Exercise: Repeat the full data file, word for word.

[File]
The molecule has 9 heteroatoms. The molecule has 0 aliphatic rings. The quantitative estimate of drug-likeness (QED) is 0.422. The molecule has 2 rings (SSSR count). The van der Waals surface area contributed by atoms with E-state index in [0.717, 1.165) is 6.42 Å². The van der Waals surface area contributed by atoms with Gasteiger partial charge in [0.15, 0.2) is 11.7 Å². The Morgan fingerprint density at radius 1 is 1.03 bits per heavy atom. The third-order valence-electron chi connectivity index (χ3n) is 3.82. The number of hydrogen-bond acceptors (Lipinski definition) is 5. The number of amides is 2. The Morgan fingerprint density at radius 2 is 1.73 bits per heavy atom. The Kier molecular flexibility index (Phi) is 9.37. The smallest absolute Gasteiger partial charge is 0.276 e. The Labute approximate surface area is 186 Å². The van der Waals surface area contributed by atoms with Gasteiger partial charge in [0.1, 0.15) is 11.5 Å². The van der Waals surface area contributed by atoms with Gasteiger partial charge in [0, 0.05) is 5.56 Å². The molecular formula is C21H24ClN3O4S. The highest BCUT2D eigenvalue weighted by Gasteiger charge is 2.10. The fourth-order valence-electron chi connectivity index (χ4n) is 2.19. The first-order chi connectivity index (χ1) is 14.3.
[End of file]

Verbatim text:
The molecule has 9 heteroatoms. The molecule has 0 aliphatic rings. The quantitative estimate of drug-likeness (QED) is 0.422. The molecule has 2 rings (SSSR count). The van der Waals surface area contributed by atoms with E-state index in [0.717, 1.165) is 6.42 Å². The van der Waals surface area contributed by atoms with Gasteiger partial charge in [0.15, 0.2) is 11.7 Å². The Morgan fingerprint density at radius 1 is 1.03 bits per heavy atom. The third-order valence-electron chi connectivity index (χ3n) is 3.82. The number of hydrogen-bond acceptors (Lipinski definition) is 5. The number of amides is 2. The Morgan fingerprint density at radius 2 is 1.73 bits per heavy atom. The Kier molecular flexibility index (Phi) is 9.37. The smallest absolute Gasteiger partial charge is 0.276 e. The Labute approximate surface area is 186 Å². The van der Waals surface area contributed by atoms with Gasteiger partial charge in [0.1, 0.15) is 11.5 Å². The van der Waals surface area contributed by atoms with Gasteiger partial charge in [0, 0.05) is 5.56 Å². The molecular formula is C21H24ClN3O4S. The highest BCUT2D eigenvalue weighted by Gasteiger charge is 2.10. The fourth-order valence-electron chi connectivity index (χ4n) is 2.19. The first-order chi connectivity index (χ1) is 14.3.